Geological models of Spontaneous Combustion in the Wuda Coalfield, Inner Mongolia, China
Daiyong Cao, Xinjie Fan, Haiyan Guan, Chacha Wu, Xiaolei Shi, Yuerong Jia, 2007. "Geological models of Spontaneous Combustion in the Wuda Coalfield, Inner Mongolia, China", Geology of Coal Fires: Case Studies from Around the World, Glenn B. Stracher
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Spontaneous combustion of coal seams is a complicated process that involves complex physical and chemical interactions between the seam and its surrounding environment; the ultimate results are a function of the interplay of internal and external conditions. Based on geologic field investigations and comprehensive analyses, four models of spontaneous combustion for coal were established: (1) a genesis-type model that is based on the coal characteristics that lead to spontaneous combustion; (2) a coal-fires propagation model, namely how spontaneous combustion propagates through a coal seam; (3) a model for the progressive stages and products of a coal fire; and (4) a cross-sectional model of zones that are conducive to spontaneous combustion in a mined-out area. These models provide a scientific and theoretic basis for monitoring and extinguishing the spontaneous combustion of coal.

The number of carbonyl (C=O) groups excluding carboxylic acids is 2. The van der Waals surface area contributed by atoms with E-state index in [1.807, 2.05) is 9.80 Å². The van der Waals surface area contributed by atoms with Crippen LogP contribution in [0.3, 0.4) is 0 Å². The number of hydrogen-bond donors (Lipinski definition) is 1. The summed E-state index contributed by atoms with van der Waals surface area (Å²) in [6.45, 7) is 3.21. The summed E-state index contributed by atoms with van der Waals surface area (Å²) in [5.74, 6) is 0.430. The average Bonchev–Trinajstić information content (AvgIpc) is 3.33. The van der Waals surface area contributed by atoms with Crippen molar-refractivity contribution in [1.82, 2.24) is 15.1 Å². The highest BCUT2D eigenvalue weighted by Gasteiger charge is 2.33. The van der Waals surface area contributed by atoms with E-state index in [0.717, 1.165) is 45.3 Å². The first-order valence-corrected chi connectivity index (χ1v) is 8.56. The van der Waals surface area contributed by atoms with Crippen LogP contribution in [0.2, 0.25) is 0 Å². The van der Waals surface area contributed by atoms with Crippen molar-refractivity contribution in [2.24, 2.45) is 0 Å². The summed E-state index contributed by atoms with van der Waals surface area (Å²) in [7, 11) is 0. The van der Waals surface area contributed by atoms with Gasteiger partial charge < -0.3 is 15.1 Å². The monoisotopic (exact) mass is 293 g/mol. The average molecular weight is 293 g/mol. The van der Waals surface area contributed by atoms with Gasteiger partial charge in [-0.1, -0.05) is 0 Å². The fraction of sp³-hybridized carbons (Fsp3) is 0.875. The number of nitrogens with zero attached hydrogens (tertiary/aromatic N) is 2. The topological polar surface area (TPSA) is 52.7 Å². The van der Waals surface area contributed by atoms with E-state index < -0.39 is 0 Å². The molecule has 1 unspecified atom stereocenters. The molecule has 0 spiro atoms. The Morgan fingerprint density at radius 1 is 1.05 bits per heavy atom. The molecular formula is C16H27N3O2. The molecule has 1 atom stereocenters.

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Geology of Coal Fires: Case Studies from Around the World
The “sedimentary cover” refers to the stratified rocks of youngest Proterozoic and Phanerozoic age that rest upon the largely crystalline basement rocks of the continental interior. The early chapters of the volume present data and interpretations of the geophysics of the craton and summarize, with sequential maps, the tectonic evolution of the craton. The main body of the text and accompanying plates and figures present the stratigraphy, structural history, and economic geology of specific sedimentary basins (e.g., Appalachian basin) and regions (e.g., Rocky Mountains). The volume concludes with a summary chapter in which the currently popular theories of cratonal tectonics are discussed and the unresolved questions are identified.